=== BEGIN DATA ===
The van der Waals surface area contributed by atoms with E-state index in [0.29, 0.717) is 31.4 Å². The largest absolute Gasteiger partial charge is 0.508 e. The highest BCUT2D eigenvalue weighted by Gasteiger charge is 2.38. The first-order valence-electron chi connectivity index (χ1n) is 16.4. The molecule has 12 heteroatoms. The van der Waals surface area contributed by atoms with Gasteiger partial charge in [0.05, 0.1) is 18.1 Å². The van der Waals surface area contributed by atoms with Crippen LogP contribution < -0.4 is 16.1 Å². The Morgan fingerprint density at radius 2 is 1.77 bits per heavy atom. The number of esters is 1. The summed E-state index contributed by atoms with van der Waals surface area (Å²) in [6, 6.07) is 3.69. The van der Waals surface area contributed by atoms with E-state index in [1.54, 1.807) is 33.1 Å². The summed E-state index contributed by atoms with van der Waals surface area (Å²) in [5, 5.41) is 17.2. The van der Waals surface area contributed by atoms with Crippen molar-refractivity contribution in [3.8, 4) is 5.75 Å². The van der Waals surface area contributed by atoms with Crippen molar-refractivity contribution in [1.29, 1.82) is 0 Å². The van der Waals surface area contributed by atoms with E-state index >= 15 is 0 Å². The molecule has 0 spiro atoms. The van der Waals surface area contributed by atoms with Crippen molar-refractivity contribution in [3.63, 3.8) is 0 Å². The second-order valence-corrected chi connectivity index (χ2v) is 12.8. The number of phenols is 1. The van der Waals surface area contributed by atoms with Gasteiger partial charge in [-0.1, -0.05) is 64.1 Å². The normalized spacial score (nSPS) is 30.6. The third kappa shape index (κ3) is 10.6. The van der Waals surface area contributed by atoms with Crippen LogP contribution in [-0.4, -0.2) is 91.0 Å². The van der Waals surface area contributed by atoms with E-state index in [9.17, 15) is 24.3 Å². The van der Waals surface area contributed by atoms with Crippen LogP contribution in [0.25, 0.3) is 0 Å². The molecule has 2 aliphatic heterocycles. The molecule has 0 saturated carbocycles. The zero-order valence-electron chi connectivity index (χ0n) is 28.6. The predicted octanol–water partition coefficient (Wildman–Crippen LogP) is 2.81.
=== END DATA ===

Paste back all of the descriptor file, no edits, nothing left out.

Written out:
The van der Waals surface area contributed by atoms with E-state index in [0.29, 0.717) is 31.4 Å². The largest absolute Gasteiger partial charge is 0.508 e. The highest BCUT2D eigenvalue weighted by Gasteiger charge is 2.38. The first-order valence-electron chi connectivity index (χ1n) is 16.4. The molecule has 12 heteroatoms. The van der Waals surface area contributed by atoms with Gasteiger partial charge in [0.05, 0.1) is 18.1 Å². The van der Waals surface area contributed by atoms with Crippen LogP contribution < -0.4 is 16.1 Å². The Morgan fingerprint density at radius 2 is 1.77 bits per heavy atom. The number of esters is 1. The summed E-state index contributed by atoms with van der Waals surface area (Å²) in [6, 6.07) is 3.69. The van der Waals surface area contributed by atoms with E-state index in [1.54, 1.807) is 33.1 Å². The summed E-state index contributed by atoms with van der Waals surface area (Å²) in [5, 5.41) is 17.2. The van der Waals surface area contributed by atoms with Crippen molar-refractivity contribution in [3.8, 4) is 5.75 Å². The van der Waals surface area contributed by atoms with Crippen molar-refractivity contribution in [1.29, 1.82) is 0 Å². The van der Waals surface area contributed by atoms with E-state index >= 15 is 0 Å². The molecule has 0 spiro atoms. The van der Waals surface area contributed by atoms with Crippen molar-refractivity contribution in [3.63, 3.8) is 0 Å². The second-order valence-corrected chi connectivity index (χ2v) is 12.8. The number of phenols is 1. The van der Waals surface area contributed by atoms with Gasteiger partial charge in [-0.1, -0.05) is 64.1 Å². The normalized spacial score (nSPS) is 30.6. The third kappa shape index (κ3) is 10.6. The van der Waals surface area contributed by atoms with Crippen LogP contribution in [-0.4, -0.2) is 91.0 Å². The van der Waals surface area contributed by atoms with E-state index in [9.17, 15) is 24.3 Å². The van der Waals surface area contributed by atoms with Crippen LogP contribution in [0.25, 0.3) is 0 Å². The molecule has 2 aliphatic heterocycles. The molecule has 0 saturated carbocycles. The zero-order valence-electron chi connectivity index (χ0n) is 28.6. The predicted octanol–water partition coefficient (Wildman–Crippen LogP) is 2.81.